Small and Large Firms over the Business Cycle
We provide new evidence on behavior of small and large firms over the business cycle. Drawing from confidential firm-level quarterly data from the US Census Bureau on the income statements and balance sheets of US manufacturing firms from 1977 to 2014, we show that sales, inventory growth, and investment rates are more cyclical among smaller firms. This excess sensitivity holds after controlling for industry effects, and is driven by the behavior of firms in the top 0.5% of the asset distribution. Nevertheless, we show that the excess sensitivity survives when directly controlling for firm leverage, liquidity, or bank dependency, suggesting that it may not be driven by differences in access to credit. Additionally, we find that independent of size, firms with zero debt exhibit less sensitivity to the business cycle than positive leverage firms. Finally, we show that, because of the extreme skewness of the distribution of sales and investment, the excess sensitivity is insufficient in magnitude to substantially affect the cyclical behavior of aggregates in our sample.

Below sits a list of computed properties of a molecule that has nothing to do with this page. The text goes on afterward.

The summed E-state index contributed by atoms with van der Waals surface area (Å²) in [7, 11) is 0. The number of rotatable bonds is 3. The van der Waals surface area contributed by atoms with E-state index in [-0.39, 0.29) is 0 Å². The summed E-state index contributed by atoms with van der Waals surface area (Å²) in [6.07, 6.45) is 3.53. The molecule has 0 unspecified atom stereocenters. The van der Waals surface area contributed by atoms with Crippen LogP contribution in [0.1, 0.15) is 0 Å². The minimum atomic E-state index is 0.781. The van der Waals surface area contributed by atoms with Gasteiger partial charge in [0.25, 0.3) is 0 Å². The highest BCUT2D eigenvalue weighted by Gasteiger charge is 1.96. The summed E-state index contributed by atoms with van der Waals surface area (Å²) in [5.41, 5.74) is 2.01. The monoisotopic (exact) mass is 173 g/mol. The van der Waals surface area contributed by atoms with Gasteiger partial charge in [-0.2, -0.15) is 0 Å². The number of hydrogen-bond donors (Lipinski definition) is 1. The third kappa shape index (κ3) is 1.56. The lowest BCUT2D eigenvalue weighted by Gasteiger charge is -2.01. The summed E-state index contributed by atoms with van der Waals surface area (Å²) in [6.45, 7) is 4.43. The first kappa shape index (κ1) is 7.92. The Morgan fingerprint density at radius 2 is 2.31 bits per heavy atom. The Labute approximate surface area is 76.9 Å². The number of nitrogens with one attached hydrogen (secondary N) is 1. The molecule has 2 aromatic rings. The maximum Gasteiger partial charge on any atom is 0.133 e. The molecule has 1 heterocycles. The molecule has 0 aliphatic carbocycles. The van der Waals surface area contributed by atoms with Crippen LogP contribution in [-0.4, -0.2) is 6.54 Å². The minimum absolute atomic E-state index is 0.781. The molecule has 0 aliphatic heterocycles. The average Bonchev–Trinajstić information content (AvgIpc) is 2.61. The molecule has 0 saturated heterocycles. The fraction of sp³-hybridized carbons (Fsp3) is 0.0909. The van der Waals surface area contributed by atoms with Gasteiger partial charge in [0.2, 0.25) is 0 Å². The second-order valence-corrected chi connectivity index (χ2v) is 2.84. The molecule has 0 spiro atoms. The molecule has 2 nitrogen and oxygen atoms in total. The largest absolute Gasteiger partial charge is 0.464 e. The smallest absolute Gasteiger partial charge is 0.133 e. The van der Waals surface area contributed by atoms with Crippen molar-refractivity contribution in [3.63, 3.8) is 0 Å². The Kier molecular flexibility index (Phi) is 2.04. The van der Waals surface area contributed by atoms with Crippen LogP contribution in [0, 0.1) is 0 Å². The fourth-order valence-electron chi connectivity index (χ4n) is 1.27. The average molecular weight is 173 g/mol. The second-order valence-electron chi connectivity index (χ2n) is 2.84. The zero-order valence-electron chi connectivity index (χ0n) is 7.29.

Nicolas Crouzet, Neil Mehrotra
Crouzet, Nicolas, and Neil Mehrotra. 2017. Small and Large Firms over the Business Cycle.